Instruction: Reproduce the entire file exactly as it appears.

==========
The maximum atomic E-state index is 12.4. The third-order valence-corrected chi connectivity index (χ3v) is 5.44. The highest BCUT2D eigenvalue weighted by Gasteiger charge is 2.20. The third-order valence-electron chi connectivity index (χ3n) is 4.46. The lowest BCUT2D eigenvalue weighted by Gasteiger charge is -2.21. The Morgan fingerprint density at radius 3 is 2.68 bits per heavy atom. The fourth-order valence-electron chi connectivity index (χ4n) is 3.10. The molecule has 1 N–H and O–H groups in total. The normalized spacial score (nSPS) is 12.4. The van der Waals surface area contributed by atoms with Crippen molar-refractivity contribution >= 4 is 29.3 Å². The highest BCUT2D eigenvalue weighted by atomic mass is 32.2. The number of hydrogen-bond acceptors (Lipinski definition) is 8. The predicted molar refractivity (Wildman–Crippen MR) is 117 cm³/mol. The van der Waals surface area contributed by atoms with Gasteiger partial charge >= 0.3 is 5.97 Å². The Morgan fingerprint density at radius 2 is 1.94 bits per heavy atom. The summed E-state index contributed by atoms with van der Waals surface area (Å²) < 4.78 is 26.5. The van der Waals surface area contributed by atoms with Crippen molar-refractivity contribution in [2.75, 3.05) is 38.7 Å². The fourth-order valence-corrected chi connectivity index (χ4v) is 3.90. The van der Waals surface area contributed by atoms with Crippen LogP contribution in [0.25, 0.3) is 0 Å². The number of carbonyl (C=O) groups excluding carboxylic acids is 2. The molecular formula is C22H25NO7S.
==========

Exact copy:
The maximum atomic E-state index is 12.4. The third-order valence-corrected chi connectivity index (χ3v) is 5.44. The highest BCUT2D eigenvalue weighted by Gasteiger charge is 2.20. The third-order valence-electron chi connectivity index (χ3n) is 4.46. The lowest BCUT2D eigenvalue weighted by Gasteiger charge is -2.21. The Morgan fingerprint density at radius 3 is 2.68 bits per heavy atom. The fourth-order valence-electron chi connectivity index (χ4n) is 3.10. The molecule has 1 N–H and O–H groups in total. The normalized spacial score (nSPS) is 12.4. The van der Waals surface area contributed by atoms with Crippen molar-refractivity contribution >= 4 is 29.3 Å². The highest BCUT2D eigenvalue weighted by atomic mass is 32.2. The number of hydrogen-bond acceptors (Lipinski definition) is 8. The predicted molar refractivity (Wildman–Crippen MR) is 117 cm³/mol. The van der Waals surface area contributed by atoms with Gasteiger partial charge >= 0.3 is 5.97 Å². The Morgan fingerprint density at radius 2 is 1.94 bits per heavy atom. The summed E-state index contributed by atoms with van der Waals surface area (Å²) < 4.78 is 26.5. The van der Waals surface area contributed by atoms with Crippen molar-refractivity contribution in [2.75, 3.05) is 38.7 Å². The fourth-order valence-corrected chi connectivity index (χ4v) is 3.90. The van der Waals surface area contributed by atoms with Crippen LogP contribution in [0.25, 0.3) is 0 Å². The number of carbonyl (C=O) groups excluding carboxylic acids is 2. The molecular formula is C22H25NO7S.